One of manifestations of ideology in economy is the conflict of social classes’ interests. Some economic theories are based wholly on the concept of struggle between the rich and the poor. However, as long as we operate within this paradigm opposing capitalists to socialists, the rich to the poor, the rightist to the leftist, no full-value analysis is possible.
Everyone agrees with two basic ideas:
- The right of ownership must be sacred and reliably protected by the society.
- Every person has the right to work, to social protection, and to a decent life.
However, once agreement on these two ideas has been achieved, disputes on peripheral issues arise, caused by the economists’ different ideological platforms. In order to leave this barren soil, we will not base our analysis on people’s interests stemming from their belonging to specific social groups. Instead, we will focus on people’s roles in the economic process, their ways of obtaining money, and, accordingly, their shares of economic power. Thus, different entities may obtain money in the following ways:
- as payment for an economic activity (activity earnings, AE)
AE is economic power received by society members in exchange for their activity that is beneficial to the society. The size of AE depends on the efficiency of such activity and its helpfulness to other people.
- as payment for social status (status earnings, SE)
SE is economic power received by people due to their certain status, a social rent. Rent-seekers are not engaged in any activity, deriving their revenue from the existing social consensus that they have the right to do so.
Perhaps you are more accustomed to the traditional terminology such as salaries, social benefits, rent, interest, royalties, etc. But since we define money as a social phenomenon, the natural continuation of our analysis technique would consist of looking at income from the viewpoint of its socioeconomic nature, rather than its legal form. Such a classification would explicitly demonstrate the income recipients’ real role in the economic process.
Note that this classification is not directly connected to social stratification: both rich top managers and low-income workers are recipients of activity earnings, while both the poor unemployed and well-to-do rent-seekers are recipients of status earnings. The same people can derive different types of revenue at the same time by, for example, receiving both a salary and a rent. Formally, the same type of revenue can include both elements of our classification. For example, dividends may be both status earnings derived from simple ownership of shares and a reward for the search for interesting and more profitable projects; this is why we often refer to these types of dividend recipients as passive and active investors.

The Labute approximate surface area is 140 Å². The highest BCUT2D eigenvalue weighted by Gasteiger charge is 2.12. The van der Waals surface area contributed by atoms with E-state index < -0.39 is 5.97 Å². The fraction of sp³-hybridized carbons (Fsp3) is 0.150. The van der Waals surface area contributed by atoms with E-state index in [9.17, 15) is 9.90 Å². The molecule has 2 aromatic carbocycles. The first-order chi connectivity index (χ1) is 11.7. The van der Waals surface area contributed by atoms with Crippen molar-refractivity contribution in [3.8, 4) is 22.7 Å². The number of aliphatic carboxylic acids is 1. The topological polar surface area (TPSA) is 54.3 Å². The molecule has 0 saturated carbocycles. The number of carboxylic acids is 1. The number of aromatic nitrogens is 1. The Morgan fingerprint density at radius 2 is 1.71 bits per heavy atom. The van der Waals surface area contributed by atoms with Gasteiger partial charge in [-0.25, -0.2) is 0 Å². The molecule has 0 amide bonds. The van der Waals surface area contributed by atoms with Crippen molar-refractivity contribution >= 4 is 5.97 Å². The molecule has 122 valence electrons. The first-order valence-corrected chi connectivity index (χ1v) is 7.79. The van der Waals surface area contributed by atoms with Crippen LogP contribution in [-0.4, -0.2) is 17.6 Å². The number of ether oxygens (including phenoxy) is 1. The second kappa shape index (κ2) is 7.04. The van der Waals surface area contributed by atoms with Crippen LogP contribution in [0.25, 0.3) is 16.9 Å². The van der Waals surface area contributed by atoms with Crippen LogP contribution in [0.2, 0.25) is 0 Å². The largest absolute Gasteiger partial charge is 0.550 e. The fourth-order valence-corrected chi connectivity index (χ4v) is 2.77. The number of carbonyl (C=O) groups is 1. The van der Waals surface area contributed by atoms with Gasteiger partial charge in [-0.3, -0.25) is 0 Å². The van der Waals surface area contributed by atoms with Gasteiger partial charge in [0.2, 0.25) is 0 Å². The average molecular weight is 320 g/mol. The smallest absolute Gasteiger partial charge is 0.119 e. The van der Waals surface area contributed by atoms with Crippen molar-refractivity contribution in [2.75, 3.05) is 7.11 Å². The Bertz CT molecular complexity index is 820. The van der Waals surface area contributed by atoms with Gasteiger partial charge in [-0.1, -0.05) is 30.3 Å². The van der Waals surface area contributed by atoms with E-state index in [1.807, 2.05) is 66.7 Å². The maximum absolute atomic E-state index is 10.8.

Let us investigate the above example to see if there is a principal economic difference between government benefits and rent. What is the difference between a person receiving a social benefit due to being unemployed and a person receiving rent due to his or her status as a real estate ownership? None. Both receive money from members of society simply because of their status, without making any effort to earn it, and this is why we can unite their incomes into a common category of status income.
If unemployment benefits become taxable, then what happens is a simple reduction of the benefit, both from the recipient’s and the government’s viewpoint. If we analyze it one step further, then we will see that the situation of taxing any status income is identical. If a rent-seeker has to pay more taxes, it would mean that the society simply decreased the amount of his or her payable social benefit.
Taxing active income is quite different from taxing status earnings: if a person or a company earns money, that is, receives money from clients in recognition of services, the taxes take out what has been earned by real economic work.
In a financial system, in order to stimulate economically useful type of behavior, taxes on active income must be minimal, while rent taxes must be higher, and no interest on money (including government bonds) must be possible. Any player withdrawing money from the economic field hurts the economy by de-stimulating business activity, and such a policy must be demotivated by the financial system.
Money per se directly meets two fundamental human needs that are purely social in nature—security and self-realization. A certain cash stock makes a person confident that he or she can use social amenities for some time, while considerable amounts of money, in addition to higher security, provide a certain social status. $100,000 is a type of an insurance policy issued by the US government, and $10,000,000 is an insurance policy printed on a certificate of honor. Withdrawing money from circulation is intrinsically an insurance provided by the society that is the eventual issuer of the money. For acquiring this insurance product, the insured person must pay a premium—this would reflect the money’s real economic value. On the contrary, interest income received on money does not carry any economic sense. It is just as absurd as an insurance premium received by the beneficiary instead of the insurance carrier.
The ideology-free financial system must be focused on stimulating economic development and creating conditions that ensure the success of those who use their labor and talent to prove their usefulness to society. This system must provide absolute protection of private property, levy low taxes on income, and create conditions for a talented and hard-working person to become rich easily.
Shifting the focus from the interests of specific individuals or groups to stimulating—or restricting—certain types of economic behavior provides quite a different picture and leads to much more constructive and consistent conclusions.